The term ‘non-financial risk’ (NFR) should be banned

Man falling off ladder

James Frost makes some excellent points in ‘The rise and rise of the risk officers’, that CROs are responsible for a vast range of risks and that CROs need a much wider and diverse set of skills.

There are, however, two main areas where I disagree and both are caused by the damaging term, ‘non-financial risk’.

  1. Risk is not divided into two main categories, financial and non-financial. The AICD provides at least three main types of risk: financial, operational and strategic.
  2. Nor is non-financial risk just operational risk. The article lists many other risks such as operational, cyber, reputational and project, to name a few.

I know I will upset a lot of very influential people, the vast majority of whom are in the financial professions, but the term ‘non-financial risk’ (NFR) is loathsome, demeaning, belittling and breathtaking in its arrogance.

Firstly, the term ‘NFR’ institutionalises framing, perceptual and selective bias in the boardroom. All the colours in the rainbow are not described as blue and non-blue; nor are the C-suite described as Chief Financial Officers and Chief Non-Financial Officers. Risk comes in many colours and shades: financial, strategic and operational. Operational risk encompasses multiple shades of risk, including WHS, product safety, food safety, supply chain risk and so on. Directors and board papers must refer to risks categories correctly to minimise bias. [i]

Secondly, it dehumanises the real-life consequences of so-called non-financial risk. Failures in operational risk cause death and injuries. Look at the Dreamworld disaster where four people lost their lives in 2016 due to maintenance failure. Then there’s the Grenfell Tower block fire in the UK in 2017, a property and product failure that caused preventable 72 deaths. The list goes on – food poisoning (food safety failure), worker death and injury statistics (WHS policy and procedure failures) etc.

Thirdly, by describing all risks as financial and non-financial, it incorrectly prioritises the importance of financial risks and their consequences. The ASIC report into corporate governance of non-financial risk headlined that the reality is that non-financial risks have very real financial implications. By framing risks in financial terms, it missed the point and only strengthened the institutional bias.

A recent article by the Guardian shows why NFR is such an appalling term. It refers to the recent report “What price a life?” issued by the PIRC in the UK into the link between executive pay and loss of life which calls for the link between bonuses and health and safety to be broken, saying that keeping employees alive should be a basic requirement rather than something that merited an extra pat on the back and accused the firms of being guilty of a dispassionate approach to the tragic deaths of their workers, adding that they appear to have quantified or put a value or a price on the life of an employee.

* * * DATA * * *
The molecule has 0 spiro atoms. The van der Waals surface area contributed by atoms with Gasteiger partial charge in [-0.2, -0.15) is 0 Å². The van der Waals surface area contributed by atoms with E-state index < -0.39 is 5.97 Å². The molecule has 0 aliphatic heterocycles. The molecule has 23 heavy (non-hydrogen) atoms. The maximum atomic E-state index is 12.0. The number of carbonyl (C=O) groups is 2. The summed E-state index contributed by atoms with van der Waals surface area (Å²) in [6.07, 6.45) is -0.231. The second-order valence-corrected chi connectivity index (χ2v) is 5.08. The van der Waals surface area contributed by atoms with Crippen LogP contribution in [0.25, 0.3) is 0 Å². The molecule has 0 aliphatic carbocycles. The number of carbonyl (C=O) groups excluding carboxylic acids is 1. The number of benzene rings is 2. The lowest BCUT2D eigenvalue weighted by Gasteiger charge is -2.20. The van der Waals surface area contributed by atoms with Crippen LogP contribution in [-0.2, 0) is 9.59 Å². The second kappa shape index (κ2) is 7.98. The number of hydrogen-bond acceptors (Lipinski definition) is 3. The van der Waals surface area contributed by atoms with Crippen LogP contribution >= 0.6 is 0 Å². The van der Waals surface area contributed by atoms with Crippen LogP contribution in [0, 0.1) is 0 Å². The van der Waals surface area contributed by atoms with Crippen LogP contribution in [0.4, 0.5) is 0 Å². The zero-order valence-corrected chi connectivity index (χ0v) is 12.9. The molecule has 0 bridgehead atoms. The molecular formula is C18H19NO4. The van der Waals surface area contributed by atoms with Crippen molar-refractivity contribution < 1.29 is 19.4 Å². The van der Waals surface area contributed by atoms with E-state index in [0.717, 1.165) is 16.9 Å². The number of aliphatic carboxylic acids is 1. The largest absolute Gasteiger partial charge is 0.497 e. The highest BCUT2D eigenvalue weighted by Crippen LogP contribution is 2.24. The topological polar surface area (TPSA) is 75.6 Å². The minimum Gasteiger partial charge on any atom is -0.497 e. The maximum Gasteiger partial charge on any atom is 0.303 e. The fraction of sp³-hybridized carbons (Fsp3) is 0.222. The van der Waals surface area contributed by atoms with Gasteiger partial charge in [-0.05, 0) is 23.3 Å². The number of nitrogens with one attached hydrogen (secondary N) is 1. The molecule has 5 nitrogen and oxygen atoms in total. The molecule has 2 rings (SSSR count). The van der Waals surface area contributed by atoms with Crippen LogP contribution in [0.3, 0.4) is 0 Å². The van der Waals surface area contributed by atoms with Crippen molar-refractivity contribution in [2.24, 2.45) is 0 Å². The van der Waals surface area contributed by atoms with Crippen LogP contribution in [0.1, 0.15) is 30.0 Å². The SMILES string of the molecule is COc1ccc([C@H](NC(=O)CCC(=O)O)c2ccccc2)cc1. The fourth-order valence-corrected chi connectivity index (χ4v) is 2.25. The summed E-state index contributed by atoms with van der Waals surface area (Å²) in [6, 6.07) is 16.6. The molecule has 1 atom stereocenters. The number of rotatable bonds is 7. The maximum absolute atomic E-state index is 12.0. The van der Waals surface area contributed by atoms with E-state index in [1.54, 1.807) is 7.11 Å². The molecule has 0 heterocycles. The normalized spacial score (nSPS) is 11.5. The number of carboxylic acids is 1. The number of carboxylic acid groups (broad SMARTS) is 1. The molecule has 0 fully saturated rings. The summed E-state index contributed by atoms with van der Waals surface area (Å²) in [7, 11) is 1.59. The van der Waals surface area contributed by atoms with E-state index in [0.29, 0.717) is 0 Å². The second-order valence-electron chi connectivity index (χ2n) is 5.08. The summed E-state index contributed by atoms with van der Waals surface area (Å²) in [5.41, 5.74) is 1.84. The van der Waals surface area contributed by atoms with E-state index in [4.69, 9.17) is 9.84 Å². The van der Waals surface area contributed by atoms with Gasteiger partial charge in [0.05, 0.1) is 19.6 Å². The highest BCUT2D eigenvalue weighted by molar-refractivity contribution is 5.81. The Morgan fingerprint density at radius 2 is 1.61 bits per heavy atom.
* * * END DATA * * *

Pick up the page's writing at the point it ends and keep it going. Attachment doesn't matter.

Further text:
Conor Constable, the PIRC researcher behind the report, added that if workers died on the job, the discussion should not be about the chief executive’s bonus but about fundamental changes to the business, its leadership and its governance.

Boardrooms must eliminate this dangerous term so all risks can be framed correctly without bias. Operational risks are legislated because the purpose of the law or regulation is to save lives and minimise injuries. The focus of operational risk is maximising safety, not minimisation of financial consequences.

The worst example of this bias is when directors or executives say something similar to ‘all risks ultimately have financial consequences‘. This completely misses the point.

  • Would they be willing to tell the families of the people who died at Dreamworld that their families have been destroyed because of a non-financial risk but that ultimately the consequences for them will be financial?
  • When they get food poisoning will they think, as they groan in pain, “Not to worry. This is just a non-financial risk and the ultimate consequences will be financial”?
  • Should they be able to look anyone in the eye who has been bullied at work or sexually harassed, and point out that as all risks ultimately have financial consequences, their bullying or sexual assault simply has financial consequences?

‘NFR ‘is a dangerous and loathsome term. It dehumanises very real, physical and mental risks, forces everything to be framed in financial terms, and displays a total lack of empathy. It is, frankly, unethical.

The term ‘non-financial risk’ needs to be banned.

[i] Corporate Governance Taskforce – Director and officer oversight on non-financial risk report, ASIC, Oct 2019

Nigel Dalton-Brown, GAICD, AMIIA, MBA

Managing Director, Chair, Speaker, Lecturer, Author

Nigel is the Founder of Strytex and has been presenting and writing on Goverence, Obligational Awarenss, Risk Management and Compliance administration (GORC) since 2010.

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